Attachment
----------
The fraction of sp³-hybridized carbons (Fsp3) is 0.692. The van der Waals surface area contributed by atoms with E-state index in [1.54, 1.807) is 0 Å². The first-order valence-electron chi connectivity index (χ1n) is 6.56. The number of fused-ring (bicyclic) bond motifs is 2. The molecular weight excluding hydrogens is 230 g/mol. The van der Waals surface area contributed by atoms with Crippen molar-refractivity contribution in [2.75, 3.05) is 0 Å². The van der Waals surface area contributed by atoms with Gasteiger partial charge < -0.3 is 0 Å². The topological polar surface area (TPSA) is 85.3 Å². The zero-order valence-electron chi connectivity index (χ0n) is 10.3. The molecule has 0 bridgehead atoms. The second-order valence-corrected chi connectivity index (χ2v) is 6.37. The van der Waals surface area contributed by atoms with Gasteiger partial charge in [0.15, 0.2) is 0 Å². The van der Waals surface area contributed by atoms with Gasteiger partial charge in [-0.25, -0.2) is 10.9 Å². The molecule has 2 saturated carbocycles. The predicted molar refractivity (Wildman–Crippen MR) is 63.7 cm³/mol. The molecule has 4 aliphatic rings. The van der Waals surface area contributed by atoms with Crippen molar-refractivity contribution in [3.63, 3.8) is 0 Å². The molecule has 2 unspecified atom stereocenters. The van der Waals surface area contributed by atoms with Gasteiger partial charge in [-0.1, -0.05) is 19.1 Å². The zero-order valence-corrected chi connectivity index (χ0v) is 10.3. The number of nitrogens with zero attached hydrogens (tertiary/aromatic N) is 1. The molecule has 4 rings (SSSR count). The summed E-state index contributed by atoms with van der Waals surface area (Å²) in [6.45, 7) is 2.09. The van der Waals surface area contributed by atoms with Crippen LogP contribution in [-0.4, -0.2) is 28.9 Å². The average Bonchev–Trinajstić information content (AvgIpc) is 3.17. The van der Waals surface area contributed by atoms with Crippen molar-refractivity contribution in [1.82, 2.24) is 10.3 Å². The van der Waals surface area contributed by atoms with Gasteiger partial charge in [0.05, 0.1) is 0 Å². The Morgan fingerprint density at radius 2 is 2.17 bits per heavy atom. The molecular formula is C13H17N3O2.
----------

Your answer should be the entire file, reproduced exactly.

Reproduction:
The fraction of sp³-hybridized carbons (Fsp3) is 0.692. The van der Waals surface area contributed by atoms with E-state index in [1.54, 1.807) is 0 Å². The first-order valence-electron chi connectivity index (χ1n) is 6.56. The number of fused-ring (bicyclic) bond motifs is 2. The molecular weight excluding hydrogens is 230 g/mol. The van der Waals surface area contributed by atoms with Crippen molar-refractivity contribution in [2.75, 3.05) is 0 Å². The van der Waals surface area contributed by atoms with Gasteiger partial charge < -0.3 is 0 Å². The topological polar surface area (TPSA) is 85.3 Å². The zero-order valence-electron chi connectivity index (χ0n) is 10.3. The molecule has 0 bridgehead atoms. The second-order valence-corrected chi connectivity index (χ2v) is 6.37. The van der Waals surface area contributed by atoms with Gasteiger partial charge in [0.15, 0.2) is 0 Å². The van der Waals surface area contributed by atoms with Gasteiger partial charge in [-0.25, -0.2) is 10.9 Å². The molecule has 2 saturated carbocycles. The predicted molar refractivity (Wildman–Crippen MR) is 63.7 cm³/mol. The molecule has 4 aliphatic rings. The van der Waals surface area contributed by atoms with Crippen molar-refractivity contribution in [3.63, 3.8) is 0 Å². The molecule has 2 unspecified atom stereocenters. The van der Waals surface area contributed by atoms with Gasteiger partial charge in [-0.1, -0.05) is 19.1 Å². The zero-order valence-corrected chi connectivity index (χ0v) is 10.3. The number of nitrogens with zero attached hydrogens (tertiary/aromatic N) is 1. The molecule has 4 rings (SSSR count). The summed E-state index contributed by atoms with van der Waals surface area (Å²) in [6.45, 7) is 2.09. The van der Waals surface area contributed by atoms with Crippen LogP contribution in [-0.4, -0.2) is 28.9 Å². The average Bonchev–Trinajstić information content (AvgIpc) is 3.17. The van der Waals surface area contributed by atoms with Crippen molar-refractivity contribution in [1.82, 2.24) is 10.3 Å². The van der Waals surface area contributed by atoms with Gasteiger partial charge in [0.05, 0.1) is 0 Å². The Morgan fingerprint density at radius 2 is 2.17 bits per heavy atom. The molecular formula is C13H17N3O2.